This article talks about graduate degree programs related to diet and health and their education requirements, coursework, career choices, along with job and wage outlook.
Diet and Health Graduate Degree Programs
Registered dietitians seeking career advancement into management positions in their field would benefit from enrolling in a Master of Science (M.S.) in Dietetics. Students with bachelor’s degrees in any area seeking careers as nutritionists would be best advised to enroll in a Master of Science (M.S.) in Nutrition. Master’s level programs comprise research and coursework and possibly include an internship and a thesis. Those seeking careers in academia and research would benefit from pursuing a Doctor of Philosophy (Ph.D.) in Nutrition and Dietetics. Research involves the impact of diet on human health. Students may tailor their study plan by opting for an area of concentration, such as a particular population’s diet.
Master of Science (M.S.) Programs in Dietetics
The focus of a Master of Science (M.S.) in Dietetics is on the advanced study of theories, models, and methods oriented toward improvement of healthcare. In this degree plan, concepts such as the development of healthcare teams and the improvement of healthcare processes are covered. An internship or a thesis is usually a requirement. Students may need about three years to complete the program.
Admission criteria typically require incoming students to hold a bachelor’s degree. Some schools do not admit students who are not registered dietitians or are not eligible to be registered. Students seeking admission to schools that do not require applicants to be registered dietitians may have to complete prerequisite courses in science and nutrition.
Advanced coursework in diet and health includes courses that cover the policy and management aspects of the healthcare field. Core coursework may cover topic areas such as:
•Statistics in social sciences
•Research methods in dietetics
•Current issues in dietetics
•Health systems management
•Health care performance management
Job and Wage Outlook
Dietitians and nutritionists are expected to see a job growth of 16% over the 2014 – 2024 decade (U.S. Bureau of Labor Statistics). In May 2016, these professionals brought in an average annual wage of $58,920.
Master of Science (M.S.) Programs in Nutrition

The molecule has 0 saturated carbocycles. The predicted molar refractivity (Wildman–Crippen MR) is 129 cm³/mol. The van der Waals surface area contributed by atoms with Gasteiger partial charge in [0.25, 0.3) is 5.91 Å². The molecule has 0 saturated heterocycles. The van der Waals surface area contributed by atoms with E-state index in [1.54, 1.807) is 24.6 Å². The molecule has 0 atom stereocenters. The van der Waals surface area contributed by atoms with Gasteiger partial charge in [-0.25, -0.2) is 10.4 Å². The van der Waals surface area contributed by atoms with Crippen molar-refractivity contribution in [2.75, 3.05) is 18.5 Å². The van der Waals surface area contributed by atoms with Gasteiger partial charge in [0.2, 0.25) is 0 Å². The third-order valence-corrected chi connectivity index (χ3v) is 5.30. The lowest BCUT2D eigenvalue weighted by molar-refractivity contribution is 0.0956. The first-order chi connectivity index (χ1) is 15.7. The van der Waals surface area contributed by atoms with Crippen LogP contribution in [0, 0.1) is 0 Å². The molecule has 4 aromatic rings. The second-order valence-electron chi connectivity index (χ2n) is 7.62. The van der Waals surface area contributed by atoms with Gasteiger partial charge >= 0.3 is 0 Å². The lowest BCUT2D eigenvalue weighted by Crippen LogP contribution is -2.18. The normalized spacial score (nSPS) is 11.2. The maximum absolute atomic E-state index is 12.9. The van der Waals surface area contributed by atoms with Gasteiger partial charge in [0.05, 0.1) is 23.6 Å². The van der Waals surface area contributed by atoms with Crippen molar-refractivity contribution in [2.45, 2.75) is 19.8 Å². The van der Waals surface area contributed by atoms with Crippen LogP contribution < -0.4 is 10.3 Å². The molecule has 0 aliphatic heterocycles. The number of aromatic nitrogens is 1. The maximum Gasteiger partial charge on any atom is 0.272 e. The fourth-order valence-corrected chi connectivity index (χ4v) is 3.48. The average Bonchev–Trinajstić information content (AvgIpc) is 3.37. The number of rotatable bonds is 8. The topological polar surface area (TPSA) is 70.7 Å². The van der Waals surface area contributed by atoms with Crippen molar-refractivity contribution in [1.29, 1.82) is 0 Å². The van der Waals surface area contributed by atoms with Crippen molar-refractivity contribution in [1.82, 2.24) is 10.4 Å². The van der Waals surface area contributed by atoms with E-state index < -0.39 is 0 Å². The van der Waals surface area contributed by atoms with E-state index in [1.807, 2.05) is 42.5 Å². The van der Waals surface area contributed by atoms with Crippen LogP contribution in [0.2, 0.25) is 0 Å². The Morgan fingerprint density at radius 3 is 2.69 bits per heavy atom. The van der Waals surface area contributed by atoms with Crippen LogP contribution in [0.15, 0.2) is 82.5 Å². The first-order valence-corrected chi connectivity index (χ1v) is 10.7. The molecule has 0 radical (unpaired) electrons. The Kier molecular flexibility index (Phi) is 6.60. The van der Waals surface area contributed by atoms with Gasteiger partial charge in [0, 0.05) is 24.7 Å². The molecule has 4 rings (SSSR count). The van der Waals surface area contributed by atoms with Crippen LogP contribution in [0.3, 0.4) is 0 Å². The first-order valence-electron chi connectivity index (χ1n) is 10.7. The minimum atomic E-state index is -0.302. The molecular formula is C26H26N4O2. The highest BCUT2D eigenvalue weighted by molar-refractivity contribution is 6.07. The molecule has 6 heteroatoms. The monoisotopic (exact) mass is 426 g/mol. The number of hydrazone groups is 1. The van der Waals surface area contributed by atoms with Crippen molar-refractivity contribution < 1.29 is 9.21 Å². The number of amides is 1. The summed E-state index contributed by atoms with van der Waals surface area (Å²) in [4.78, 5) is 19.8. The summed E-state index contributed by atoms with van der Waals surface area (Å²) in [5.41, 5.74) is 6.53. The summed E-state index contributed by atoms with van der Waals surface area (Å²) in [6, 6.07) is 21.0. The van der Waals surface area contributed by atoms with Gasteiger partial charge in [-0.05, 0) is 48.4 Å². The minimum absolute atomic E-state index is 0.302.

The focus of a Master of Science (M.S.) in Nutrition is on the effects of food on the human body, and the composition of food. Several aspects of nutrition are in the program; these include physiological, sociological, behavioral, agricultural, and biochemical, along with the application of the nutrition discipline to policy and public health. The emphasis of coursework is on correlations between nutrition, food habits, and disease.
Admission criteria typically require incoming students to submit undergraduate transcripts including coursework in physiology, anatomy, chemistry, and basic nutrition. A statement of intent and Graduate Record Examination (GRE) scores are also required to be submitted, along with a resume outlining relevant volunteer experience or work.
Master’s level students are often allowed to choose a non-thesis or thesis option. Program coursework may cover core topic areas such as:
•Disease and human nutrition
•Vitamins and minerals
•Biochemistry of Nutrition
Program graduates may seek career advancement with community health centers, clubs and gyms, sports teams, medical centers, community colleges, newspaper publishers, and universities. They may choose from possible job positions such as:
•Nutrition marketing specialist
Ph.D. Programs in Nutrition and Dietetics
Students seeking research and advanced learning opportunities in human health can benefit from enrolling in a doctoral degree program in nutrition and dietetics. This program seek to help students to specialize in a research approach aimed at solving human diet and health issues.
Students learn methods of promoting improvements in health and diet among international and national populations. Students enrolled in some programs are allowed to select a concentration compatible with their research interests or specialize in clinical nutrition or population nutrition, among other designated concentrations.
Admission criteria typically require incoming students to some Ph.D. in Nutrition and Dietetics programs to hold a relevant master’s degree. Admission to most schools depends on submission of letters of recommendation and GRE scores, apart from a copy of their master’s thesis or project and a personal essay.
Program coursework is devised to impart knowledge on how nutrients, toxins, and other factors impact human health. The coursework typically combines topics in nutrition and health and science courses; the topic areas include:
•Nutrition of populations
•Cell and molecular biology
•Issues in food and nutrition
Career options may include areas such as academics, public health, and government. Graduates may choose from available job positions such as: